Identify and Reduce Blown Highlights in Lightroom
Did you know that Lightroom has several ways to tell you whether you have blown highlights in your image? Here’s how.
The first method is to use the Highlight Clipping Warning. To activate it, click on the triangle at the top right corner of your histogram.
Clicking on this triangle displays a red overlay everywhere you have blown out pixels.
I keep this overlay on most of the time when I edit. It’s usually not as distracting as it is in the screenshot above. However, you can display this overlay temporarily by holding your cursor over than white triangle without clicking on it.
The downside to this method is that the red overlay only appears when all 3 color channels measure close to 100% (100% equals 255 on the RGB scale, for those of you who are familiar with that scale of measurement). When printing, anything that measures above 94 to 95% in any of the three color channels is blown out. For portraits, measuring above 94% in the red channel is usually the biggest risk. Looking at the highlights on my daughter’s cheeks, for example, I see some bright areas that might be too bright to print but not bright enough to trigger the red overlay.
I can measure specific areas by hovering my cursor over them and reading the RGB values that will appear just under the histogram. You can see from the image below that the highest reading on the brightest part of my daughter’s face is 90.2 in the Red channel. That means there is plenty of detail for a good print.
Finally, you can use the crop tool to select just the area whose exposure concerns you. The histogram will be limited only to the pixels within the crop. The image below shows that there are no pixels touching the right wall of the histogram, which means nothing is blowing out.
How to Fix Blown Highlights
Once you’ve identified that there are blown out highlights that need to be fixed, you can use any of the MCP Highlight Correcting Brushes or Presets.
To do it manually, start by adjusting the Highlights slider. For severe areas of blown out highlights, as in this photo, I use the Whites slider as well. In general, however, I usually only use the Highlights slider for my blow outs adjustments.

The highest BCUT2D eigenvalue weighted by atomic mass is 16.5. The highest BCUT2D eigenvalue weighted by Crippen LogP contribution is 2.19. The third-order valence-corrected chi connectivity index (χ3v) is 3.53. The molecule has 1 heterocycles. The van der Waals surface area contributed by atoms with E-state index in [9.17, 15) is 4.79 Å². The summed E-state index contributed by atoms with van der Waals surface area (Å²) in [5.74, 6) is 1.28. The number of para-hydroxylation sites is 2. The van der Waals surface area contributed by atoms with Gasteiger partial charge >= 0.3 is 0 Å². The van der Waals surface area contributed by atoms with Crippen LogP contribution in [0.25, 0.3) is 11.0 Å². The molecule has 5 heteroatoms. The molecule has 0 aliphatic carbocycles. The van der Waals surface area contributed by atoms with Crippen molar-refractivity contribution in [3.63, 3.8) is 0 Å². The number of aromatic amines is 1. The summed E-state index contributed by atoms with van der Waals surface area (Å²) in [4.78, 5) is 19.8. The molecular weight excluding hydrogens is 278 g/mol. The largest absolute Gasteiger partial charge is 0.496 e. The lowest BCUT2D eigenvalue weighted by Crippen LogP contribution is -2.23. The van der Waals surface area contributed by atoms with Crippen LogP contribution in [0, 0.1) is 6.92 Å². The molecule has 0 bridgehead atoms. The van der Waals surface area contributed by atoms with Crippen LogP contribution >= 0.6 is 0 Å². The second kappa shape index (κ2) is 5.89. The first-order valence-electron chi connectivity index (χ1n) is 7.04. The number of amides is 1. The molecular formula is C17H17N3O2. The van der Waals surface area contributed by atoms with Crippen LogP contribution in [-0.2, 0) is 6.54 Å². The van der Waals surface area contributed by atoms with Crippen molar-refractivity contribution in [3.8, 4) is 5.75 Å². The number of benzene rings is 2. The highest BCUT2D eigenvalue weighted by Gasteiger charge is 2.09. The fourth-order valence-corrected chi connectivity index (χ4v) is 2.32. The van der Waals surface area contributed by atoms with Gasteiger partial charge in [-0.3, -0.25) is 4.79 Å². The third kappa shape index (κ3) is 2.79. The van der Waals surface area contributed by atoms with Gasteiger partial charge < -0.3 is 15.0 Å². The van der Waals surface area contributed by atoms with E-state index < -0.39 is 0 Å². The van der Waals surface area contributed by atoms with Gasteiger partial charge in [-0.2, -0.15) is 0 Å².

Regardless of which sliders you use, keep an eye on that red overlay as you reduce Highlights and/or Whites. For the image below, I moved Highlights to -100 and Whites to -59. Moving Whites farther than -59 gave the skin an unpleasant gray color. This is one of the reasons why I avoid using Whites if possible. There is much less red overlay appearing in the photo now.
To add additional highlight darkening, you can use the local adjustment brush. Brushing over the red overlay with Highlights turned down to -100 on the brush removed most of the remaining red. It’s important to know that you aren’t adding color back into the image here – you are just darkening the overly bright areas. In other words, I’m not replacing the white sky with blue, but I am making the bright sky less distracting.
If you have color channels that are blown out, trying using the Luminance sliders to correct them. This technique is great when the red channel of skin measures in the low to mid 90s%, or for skies that have some very light blue showing. It won’t help the photo used here, however, because the camera wasn’t able to capture any blue pixels in the sky.
To darken the Luminance of a particular color, go to the Luminance tab of the HSL panel. Click on the targeted adjustment tool and click and drag down over the part of the photo that you want to darken. Lightroom will automatically select the appropriate color and adjust it. I used the target tool to click on the bright area of grass in the background. Dragging down darkened the yellow and green channels like this:
You can see my final before and after here. Although the sky is very bright, you can see the slightest bit of detail in some areas of the clouds now. And the grass looks better too.
Erin Peloquin is Lightroom & Photoshop Elements instructor – and teaches private and group classes at MCP Actions. She also helps MCP create great editing tools for Lightroom & Elements. Her portfolio is at Time in a Camera.